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SSAS - Pension Scheme

Mattioli Woods had already been working with Clive, a serial entrepreneur, for many years when he asked for advice in relation to how an exciting new business venture in private jet chartering could be financed, essentially as a start-up.

Clive had a long-established small self-administered scheme (SSAS) which housed the business property for one of his other businesses, Global Beach. The scheme carried surplus cash of which Clive was seeking to use an element to help establish the new business venture, Victor. Whilst it was possible for Clive’s SSAS to lend monies to the new business under the loanback facility, HM Revenue & Customs’ requirement for such loans to be repaid within five years and on an annual capital and interest repayment basis, coupled with the need for security, made such a facility unsuitable for a start-up where cash flow was essential in the earlier years. Accordingly, a suggestion was made that it was possible to use an element of the scheme’s surplus cash to provide equity finance to the new business in the form of a share purchase. Due to an anomaly in the governing HMRC rules, the SSAS was unfortunately heavily restricted in its ability to purchase shares in a new and connected company. The alternative was to then consider the use of a self-invested personal pension (SIPP) where no such restrictions apply. However, under our advice Clive wished to retain the inherent control and flexibility associated with his SSAS in most other areas.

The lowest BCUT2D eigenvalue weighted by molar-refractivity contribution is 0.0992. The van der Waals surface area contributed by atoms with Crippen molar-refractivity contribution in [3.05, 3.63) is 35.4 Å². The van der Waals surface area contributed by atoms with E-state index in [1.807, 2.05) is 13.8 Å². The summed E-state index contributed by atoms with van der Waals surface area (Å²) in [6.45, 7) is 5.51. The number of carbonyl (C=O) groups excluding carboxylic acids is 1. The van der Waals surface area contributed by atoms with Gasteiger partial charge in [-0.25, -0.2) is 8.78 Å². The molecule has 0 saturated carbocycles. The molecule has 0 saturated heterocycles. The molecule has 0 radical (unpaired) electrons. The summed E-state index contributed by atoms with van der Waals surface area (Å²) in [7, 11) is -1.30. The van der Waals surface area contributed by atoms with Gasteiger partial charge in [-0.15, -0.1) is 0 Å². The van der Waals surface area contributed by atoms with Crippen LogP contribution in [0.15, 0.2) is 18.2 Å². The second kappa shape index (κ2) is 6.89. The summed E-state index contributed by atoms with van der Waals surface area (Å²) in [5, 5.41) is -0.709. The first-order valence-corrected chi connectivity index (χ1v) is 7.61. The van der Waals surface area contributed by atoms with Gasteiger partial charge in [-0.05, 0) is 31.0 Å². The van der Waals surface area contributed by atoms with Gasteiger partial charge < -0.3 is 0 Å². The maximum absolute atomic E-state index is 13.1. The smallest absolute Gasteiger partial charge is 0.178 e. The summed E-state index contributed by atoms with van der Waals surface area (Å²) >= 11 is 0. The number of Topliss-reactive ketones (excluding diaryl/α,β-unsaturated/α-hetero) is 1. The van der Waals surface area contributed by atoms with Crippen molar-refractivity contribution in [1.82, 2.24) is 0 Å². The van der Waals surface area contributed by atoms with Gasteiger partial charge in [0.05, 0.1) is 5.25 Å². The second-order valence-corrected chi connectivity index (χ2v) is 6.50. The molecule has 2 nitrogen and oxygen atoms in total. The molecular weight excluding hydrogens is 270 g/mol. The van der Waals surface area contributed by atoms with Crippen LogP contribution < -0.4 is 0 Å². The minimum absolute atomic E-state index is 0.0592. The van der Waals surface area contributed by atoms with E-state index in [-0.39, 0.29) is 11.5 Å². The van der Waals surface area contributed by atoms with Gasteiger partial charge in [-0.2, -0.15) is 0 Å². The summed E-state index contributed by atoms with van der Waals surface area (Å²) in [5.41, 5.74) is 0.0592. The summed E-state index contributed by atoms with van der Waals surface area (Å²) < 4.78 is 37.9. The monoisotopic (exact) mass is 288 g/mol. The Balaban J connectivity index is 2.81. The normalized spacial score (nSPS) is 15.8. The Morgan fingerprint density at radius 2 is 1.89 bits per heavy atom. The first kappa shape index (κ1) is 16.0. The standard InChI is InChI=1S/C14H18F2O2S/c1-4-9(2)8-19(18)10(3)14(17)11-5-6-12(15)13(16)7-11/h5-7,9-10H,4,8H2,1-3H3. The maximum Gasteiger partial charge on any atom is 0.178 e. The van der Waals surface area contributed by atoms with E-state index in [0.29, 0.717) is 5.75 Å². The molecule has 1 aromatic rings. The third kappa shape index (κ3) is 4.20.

A solution was to transfer only an element of the surplus cash within the SSAS to a new SIPP. A further complication was that as Clive had already drawn his tax-free cash it was not possible to undertake a partial transfer of his funds to a new SIPP. To overcome this, the solution was to transfer an element of Clive’s wife, Beverley’s, share of the SSAS to the new SIPP as she had not drawn any pension benefits.

As a result of creative thinking and appropriate advice, the start-up business was created and has since gone from strength-to-strength following Clive’s instincts that a real gap in the private jet charter market existed.

In addition, and after ensuring there would be no taxable property issues involved in the share purchase, the pension fund now carries a promising investment with strong growth prospects. Although any business venture like this carries risks, it forms part of Clive’s and Beverley’s overall wealth and deemed to be in proportion and sensible, notwithstanding the fact that the pension route represented a highly tax efficient method of financing such a business venture, certainly in comparison to financing through personal and taxed monies.

Victor, the world’s first quote comparison, book and buy service for private jet travel, has now launched successfully. Victor members charter private jets online and can reduce their cost by selling spare seats to other members, buy a seat on another member’s aircraft, or just group together to fly for a fraction of the cost of a whole charter. Victor offers its members Europe’s largest contracted fleet with more than 180 aircraft available to book from 42 operators - www.flyvictor.com